The Open UniversitySkip to content

Culture, geography, and the arts of government

Barnett, Clive (2001). Culture, geography, and the arts of government. Environment and Planning D: Society and Space, 19(1) pp. 7–24.

Full text available as:
PDF (Not Set) - Requires a PDF viewer such as GSview, Xpdf or Adobe Acrobat Reader
Download (252kB)
DOI (Digital Object Identifier) Link:
Google Scholar: Look up in Google Scholar


This paper endeavors to prise open the theoretical closure of the conceptualization of culture in contemporary human geography. Foucault's later work on government provides the basis for a useable definition of culture as an object of analysis which avoids problems inherent in abstract, generalizing and expansive notions of culture. The emergence of this Foucauldian approach in cultural studies is discussed, and the distinctive conceptualization of the relations between culture and power that it implies are elaborated. This re-conceptualization informs a critical project of tracking the institutional formation of the cultural and the deployment of distinctively cultural forms of regulation into the fabric of modern social life. It is argued that the culture-and-government approach needs to be supplemented by a more sustained consideration of the spatiality and scale of power-relations. It is also suggested that this approach might through into new perspective the dynamics behind geography's own cultural turn.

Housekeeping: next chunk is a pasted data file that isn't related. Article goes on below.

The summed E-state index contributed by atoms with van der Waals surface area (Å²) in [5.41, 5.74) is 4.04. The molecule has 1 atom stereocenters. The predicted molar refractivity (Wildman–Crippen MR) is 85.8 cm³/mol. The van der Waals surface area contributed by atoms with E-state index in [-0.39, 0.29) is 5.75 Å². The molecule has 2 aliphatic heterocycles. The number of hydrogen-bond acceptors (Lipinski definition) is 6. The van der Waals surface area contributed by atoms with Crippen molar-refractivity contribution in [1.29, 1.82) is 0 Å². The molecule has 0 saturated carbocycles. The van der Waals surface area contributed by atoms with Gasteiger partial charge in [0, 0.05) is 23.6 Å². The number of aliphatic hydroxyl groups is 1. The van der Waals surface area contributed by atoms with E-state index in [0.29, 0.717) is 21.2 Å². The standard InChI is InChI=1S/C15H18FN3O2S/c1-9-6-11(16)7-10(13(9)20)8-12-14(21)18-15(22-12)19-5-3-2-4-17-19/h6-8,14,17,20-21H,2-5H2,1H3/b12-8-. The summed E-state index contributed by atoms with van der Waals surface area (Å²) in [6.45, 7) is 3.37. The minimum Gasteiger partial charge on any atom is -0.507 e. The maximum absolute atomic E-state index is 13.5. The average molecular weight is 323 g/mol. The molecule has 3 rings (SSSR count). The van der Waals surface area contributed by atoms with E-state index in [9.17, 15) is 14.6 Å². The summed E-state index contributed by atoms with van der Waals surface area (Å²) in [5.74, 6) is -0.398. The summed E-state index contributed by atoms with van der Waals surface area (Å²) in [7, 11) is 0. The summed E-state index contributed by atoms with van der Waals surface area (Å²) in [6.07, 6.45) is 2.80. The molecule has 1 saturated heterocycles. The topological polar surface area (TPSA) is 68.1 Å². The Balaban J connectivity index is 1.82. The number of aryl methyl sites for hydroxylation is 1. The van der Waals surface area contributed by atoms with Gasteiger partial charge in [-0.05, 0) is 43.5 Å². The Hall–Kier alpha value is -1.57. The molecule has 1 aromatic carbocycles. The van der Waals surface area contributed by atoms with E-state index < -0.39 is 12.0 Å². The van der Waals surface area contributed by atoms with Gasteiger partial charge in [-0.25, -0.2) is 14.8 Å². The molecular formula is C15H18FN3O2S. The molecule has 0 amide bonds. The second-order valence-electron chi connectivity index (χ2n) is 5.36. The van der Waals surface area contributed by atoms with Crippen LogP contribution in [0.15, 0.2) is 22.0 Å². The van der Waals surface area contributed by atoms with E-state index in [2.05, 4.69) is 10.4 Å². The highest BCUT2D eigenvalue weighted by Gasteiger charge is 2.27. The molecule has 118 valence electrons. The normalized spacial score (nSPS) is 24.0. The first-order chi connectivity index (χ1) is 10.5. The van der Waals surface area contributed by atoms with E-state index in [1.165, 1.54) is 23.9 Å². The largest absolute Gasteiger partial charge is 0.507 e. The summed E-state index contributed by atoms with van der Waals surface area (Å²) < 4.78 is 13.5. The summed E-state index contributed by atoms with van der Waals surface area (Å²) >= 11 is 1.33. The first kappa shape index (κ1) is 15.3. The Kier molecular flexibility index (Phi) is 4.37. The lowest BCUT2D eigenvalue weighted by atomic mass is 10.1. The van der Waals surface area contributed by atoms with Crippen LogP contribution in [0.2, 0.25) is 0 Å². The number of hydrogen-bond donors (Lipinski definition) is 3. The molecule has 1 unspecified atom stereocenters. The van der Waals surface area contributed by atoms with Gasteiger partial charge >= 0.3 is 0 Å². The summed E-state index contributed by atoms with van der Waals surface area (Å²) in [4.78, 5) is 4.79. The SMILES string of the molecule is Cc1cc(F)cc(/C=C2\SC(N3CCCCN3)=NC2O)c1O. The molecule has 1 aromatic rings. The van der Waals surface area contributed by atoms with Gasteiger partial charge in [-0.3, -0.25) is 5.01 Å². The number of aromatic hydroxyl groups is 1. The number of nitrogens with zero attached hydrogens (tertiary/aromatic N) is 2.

Item Type: Journal Item
ISSN: 1472-3433
Extra Information: Barnett, Clive (2001). The definitive, peer-reviewed and edited version of this article is published in Environment and Planning D: Society and Space, volume 19, issue 1, pages 7-24, 2001, [DOI: 10.1068/d236].
Academic Unit/School: Faculty of Arts and Social Sciences (FASS) > Social Sciences and Global Studies
Faculty of Arts and Social Sciences (FASS)
Research Group: OpenSpace Research Centre (OSRC)
Item ID: 7150
Depositing User: Clive Barnett
Date Deposited: 02 Apr 2007
Last Modified: 06 Aug 2019 09:48
Share this page:


Altmetrics from Altmetric

Citations from Dimensions

Download history for this item

These details should be considered as only a guide to the number of downloads performed manually. Algorithmic methods have been applied in an attempt to remove automated downloads from the displayed statistics but no guarantee can be made as to the accuracy of the figures.

Actions (login may be required)

Policies | Disclaimer

© The Open University   contact the OU